The present invention envisions a centrifugally cast collar or bell of such nature as to avoid the aforementioned dilficulties and provide an inner gasketsupporting surface of such tolerance as to permit the effecting of a seal without caulking, grouting and the like, and withoutresort to a metal surface.

Bearing the problems in mind as outlined above, the objects of my invention include:

First, to provide a concrete pipe joint and method of manufacture wherein the radially confronting surfaces of the pipe joint are formed of concrete without a facing or lining of metal and wherein a gasket groove is cast in the overlying part of the joint.

Second, to provide a concrete pipe joint and method of manufacture wherein the confronting surfaces, although formed of cementitious material and free of any metal lining or facing, may be held to close tolerances so as to facilitate the use of a rubber gasket of the O-ring type and permit movement of the joint when the pipe sections connected thereby, expand, contract or settle.

Third, to provide a concrete pipe joint and reinforcing centrifugally cast pressure pipe which is particularly economical of manufacture and of installation, and which may be readily constructed in all sizes, from small pipe in which internal access is impossible to larger pipe which may be both internally and externally inspected.

Fourth, to provide a concrete pipe section which permits axial lateral and angular displacement Without destroying the seal, thus providing a concrete pipe connection which permits the formation of large radius bends without use of special pipe sections.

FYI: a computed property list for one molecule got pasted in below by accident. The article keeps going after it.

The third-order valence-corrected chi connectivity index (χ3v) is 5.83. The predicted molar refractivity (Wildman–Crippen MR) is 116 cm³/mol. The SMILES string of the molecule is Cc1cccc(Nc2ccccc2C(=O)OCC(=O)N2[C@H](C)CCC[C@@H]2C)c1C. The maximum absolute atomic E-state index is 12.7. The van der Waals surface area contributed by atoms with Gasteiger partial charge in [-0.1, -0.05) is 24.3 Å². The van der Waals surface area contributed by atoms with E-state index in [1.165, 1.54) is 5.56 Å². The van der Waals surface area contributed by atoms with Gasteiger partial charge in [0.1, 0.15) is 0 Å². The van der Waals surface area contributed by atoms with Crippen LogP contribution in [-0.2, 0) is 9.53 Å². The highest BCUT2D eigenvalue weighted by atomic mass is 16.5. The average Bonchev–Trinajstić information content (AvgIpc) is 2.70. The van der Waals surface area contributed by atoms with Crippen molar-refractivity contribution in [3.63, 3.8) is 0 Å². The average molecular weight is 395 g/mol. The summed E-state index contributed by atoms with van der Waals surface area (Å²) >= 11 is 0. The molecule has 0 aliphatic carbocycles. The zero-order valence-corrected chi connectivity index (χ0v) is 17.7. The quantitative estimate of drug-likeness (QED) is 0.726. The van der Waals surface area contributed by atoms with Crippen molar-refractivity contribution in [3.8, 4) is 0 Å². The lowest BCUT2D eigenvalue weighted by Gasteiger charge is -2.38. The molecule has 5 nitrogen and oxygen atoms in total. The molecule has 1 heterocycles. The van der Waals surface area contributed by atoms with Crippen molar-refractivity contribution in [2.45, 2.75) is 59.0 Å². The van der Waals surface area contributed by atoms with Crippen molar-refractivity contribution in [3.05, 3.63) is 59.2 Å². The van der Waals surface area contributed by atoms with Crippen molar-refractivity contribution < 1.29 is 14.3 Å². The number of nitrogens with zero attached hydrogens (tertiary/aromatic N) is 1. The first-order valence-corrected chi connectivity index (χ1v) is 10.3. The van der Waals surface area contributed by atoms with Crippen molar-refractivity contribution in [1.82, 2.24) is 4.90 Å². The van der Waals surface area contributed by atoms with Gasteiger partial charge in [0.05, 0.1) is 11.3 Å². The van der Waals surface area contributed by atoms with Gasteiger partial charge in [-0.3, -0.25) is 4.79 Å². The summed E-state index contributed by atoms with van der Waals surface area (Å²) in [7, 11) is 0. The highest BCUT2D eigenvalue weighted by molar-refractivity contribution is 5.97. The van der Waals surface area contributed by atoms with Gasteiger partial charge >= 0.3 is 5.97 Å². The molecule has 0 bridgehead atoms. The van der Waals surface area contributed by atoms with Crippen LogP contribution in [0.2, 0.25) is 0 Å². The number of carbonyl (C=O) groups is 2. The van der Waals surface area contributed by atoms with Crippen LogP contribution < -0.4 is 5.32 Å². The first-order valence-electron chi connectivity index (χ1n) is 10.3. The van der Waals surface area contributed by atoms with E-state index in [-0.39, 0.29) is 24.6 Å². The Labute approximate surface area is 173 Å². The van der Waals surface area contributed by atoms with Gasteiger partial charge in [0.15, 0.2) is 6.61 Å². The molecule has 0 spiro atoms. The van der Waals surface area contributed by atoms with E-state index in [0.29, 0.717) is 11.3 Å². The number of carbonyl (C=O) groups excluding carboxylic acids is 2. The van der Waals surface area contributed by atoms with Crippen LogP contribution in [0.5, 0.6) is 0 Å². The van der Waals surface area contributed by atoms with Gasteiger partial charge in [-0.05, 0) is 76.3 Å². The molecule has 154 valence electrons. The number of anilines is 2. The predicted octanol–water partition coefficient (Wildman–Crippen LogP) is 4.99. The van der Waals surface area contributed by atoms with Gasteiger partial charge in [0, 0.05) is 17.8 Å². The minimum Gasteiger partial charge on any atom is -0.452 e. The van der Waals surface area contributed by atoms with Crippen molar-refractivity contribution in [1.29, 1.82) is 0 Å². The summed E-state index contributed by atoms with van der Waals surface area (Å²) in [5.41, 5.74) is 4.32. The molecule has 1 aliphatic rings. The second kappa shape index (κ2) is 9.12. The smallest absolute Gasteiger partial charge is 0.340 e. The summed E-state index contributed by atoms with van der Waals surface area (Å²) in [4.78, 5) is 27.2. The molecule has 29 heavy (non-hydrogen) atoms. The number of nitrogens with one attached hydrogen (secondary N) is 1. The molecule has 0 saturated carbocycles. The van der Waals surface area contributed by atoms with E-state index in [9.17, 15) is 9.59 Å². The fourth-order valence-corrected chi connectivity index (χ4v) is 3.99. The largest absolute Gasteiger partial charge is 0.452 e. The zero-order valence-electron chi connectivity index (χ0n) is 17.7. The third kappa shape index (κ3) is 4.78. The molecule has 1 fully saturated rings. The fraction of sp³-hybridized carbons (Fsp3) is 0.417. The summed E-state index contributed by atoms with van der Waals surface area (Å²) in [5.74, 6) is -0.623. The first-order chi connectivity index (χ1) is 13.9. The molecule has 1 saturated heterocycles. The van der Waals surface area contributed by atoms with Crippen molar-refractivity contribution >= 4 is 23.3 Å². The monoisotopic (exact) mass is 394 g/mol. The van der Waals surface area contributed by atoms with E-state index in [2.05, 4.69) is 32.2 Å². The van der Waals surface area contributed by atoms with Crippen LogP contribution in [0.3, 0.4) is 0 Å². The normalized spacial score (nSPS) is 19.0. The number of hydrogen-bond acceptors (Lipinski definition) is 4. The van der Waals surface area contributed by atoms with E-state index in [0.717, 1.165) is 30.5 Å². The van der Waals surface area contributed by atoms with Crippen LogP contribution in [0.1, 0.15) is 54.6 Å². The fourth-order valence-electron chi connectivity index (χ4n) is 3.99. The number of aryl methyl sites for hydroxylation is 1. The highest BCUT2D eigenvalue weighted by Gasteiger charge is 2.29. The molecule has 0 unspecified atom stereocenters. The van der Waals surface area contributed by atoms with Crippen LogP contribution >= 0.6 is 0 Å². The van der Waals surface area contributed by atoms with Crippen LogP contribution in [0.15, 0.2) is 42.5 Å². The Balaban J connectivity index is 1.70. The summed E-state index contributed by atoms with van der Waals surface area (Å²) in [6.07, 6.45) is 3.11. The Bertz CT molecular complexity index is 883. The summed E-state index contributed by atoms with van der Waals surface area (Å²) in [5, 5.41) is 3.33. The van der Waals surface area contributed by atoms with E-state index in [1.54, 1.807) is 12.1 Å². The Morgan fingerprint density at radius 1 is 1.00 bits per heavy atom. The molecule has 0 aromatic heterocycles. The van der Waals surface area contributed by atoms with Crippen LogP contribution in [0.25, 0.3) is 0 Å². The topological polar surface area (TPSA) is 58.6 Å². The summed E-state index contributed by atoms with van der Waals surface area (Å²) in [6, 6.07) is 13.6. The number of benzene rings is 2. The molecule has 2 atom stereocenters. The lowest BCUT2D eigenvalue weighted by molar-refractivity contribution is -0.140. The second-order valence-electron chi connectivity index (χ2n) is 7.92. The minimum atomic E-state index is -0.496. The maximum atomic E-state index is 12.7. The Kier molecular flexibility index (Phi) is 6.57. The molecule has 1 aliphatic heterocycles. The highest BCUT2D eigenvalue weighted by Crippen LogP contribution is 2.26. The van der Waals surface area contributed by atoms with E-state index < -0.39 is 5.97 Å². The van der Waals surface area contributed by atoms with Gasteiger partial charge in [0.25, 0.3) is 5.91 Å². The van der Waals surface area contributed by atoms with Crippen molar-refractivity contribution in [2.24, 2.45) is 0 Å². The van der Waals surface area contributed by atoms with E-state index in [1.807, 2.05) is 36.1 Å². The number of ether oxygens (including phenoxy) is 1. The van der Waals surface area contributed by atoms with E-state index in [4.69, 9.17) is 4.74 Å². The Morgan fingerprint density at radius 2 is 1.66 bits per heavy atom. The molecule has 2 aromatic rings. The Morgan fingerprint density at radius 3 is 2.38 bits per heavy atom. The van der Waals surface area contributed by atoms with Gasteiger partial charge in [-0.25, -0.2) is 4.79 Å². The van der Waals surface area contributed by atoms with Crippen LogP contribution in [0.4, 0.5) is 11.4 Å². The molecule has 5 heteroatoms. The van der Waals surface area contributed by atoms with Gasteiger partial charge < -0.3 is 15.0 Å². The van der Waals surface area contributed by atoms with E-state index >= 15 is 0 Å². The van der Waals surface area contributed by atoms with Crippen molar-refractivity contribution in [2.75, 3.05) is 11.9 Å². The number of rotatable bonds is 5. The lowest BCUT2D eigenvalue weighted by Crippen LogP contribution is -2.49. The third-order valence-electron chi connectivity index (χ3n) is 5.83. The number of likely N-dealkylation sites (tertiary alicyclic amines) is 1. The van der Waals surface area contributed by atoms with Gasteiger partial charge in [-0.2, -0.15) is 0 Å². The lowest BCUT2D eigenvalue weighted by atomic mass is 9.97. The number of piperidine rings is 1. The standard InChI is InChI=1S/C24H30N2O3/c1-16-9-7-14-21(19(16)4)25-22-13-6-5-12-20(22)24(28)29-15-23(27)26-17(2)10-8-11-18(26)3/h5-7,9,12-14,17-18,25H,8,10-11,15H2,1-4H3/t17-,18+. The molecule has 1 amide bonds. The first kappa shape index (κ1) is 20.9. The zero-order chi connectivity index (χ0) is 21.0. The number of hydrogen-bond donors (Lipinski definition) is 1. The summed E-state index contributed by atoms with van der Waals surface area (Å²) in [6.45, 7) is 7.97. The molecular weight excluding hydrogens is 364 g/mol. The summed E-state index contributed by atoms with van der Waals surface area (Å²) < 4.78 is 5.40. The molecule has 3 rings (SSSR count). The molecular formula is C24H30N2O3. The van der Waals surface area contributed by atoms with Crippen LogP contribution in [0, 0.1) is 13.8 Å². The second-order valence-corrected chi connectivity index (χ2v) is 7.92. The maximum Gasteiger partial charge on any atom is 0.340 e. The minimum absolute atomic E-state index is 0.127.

Fifth, to provide a concrete pipe connection which includes a shoulder limiting telescoping movement and wherein the sealing means is so located and the proportions of the connectin members are such that substantial separation from their normal position may occur, thus permitting a large number of pipe sections to bottom on their respective shoulders as may occur by reason of downgrade slippage without causing another connection to part and fail.

Sixth, to provide a novel method of and means for centrifugally casting the bell end of concrete pipe or the centrifugal casting of pipe collar in such a manner as to produce a smooth internal surface, held to close tolerances and which includes the casting in situ of a precisely located sealing gasket or the forming of an accurate gasket groove.

Seventh, to provide a method and means of this class wherein a novel but simple means is employed to retain the sealing gasket or gasket groove casting ring in place during the casting operation, but which permits ready removal of the finished product from its casting form.

With the above and other objects in view, as may appear hereinafter, reference is directed to the accompanying drawings in which:

Figure l is a fragmentary sectional view, showing adjacent sections of a double spigot pipe connected by a collar incorporating my invention.

Figure 2 is a fragmentary sectional view of a joint between the ends of hell and spigot type of pipe.

Figure 3 is a fragmentary sectional view, indicating the method and apparatus for casting pipe collars of the type depicted in Figure 1.

Figure 4 is a fragmentary sectional view, showing the method and apparatus employed in casting the bell end of a pipe section depicted in Figure 2.

I have developed a centrifugally cast reinforced pipe joint and method of its manufacture which overcomes the deficiences of prior attempts to solve the problem and attention, therefore, is first directed to. Figure l. The

concrete pipe joint, here disclosed, involves adjacent pipe sections 1 containing reinforcing 2. These sections are formed by conventional centrifugal casting techniques. and are provided at their extremities with spigot ends 3 which :are tapered. Dueito the centrifugal casting of the pipe, .the surface :of-the spigot end contains ahighpercentage of fines and cement and is therefore both denseand smooth and accurate.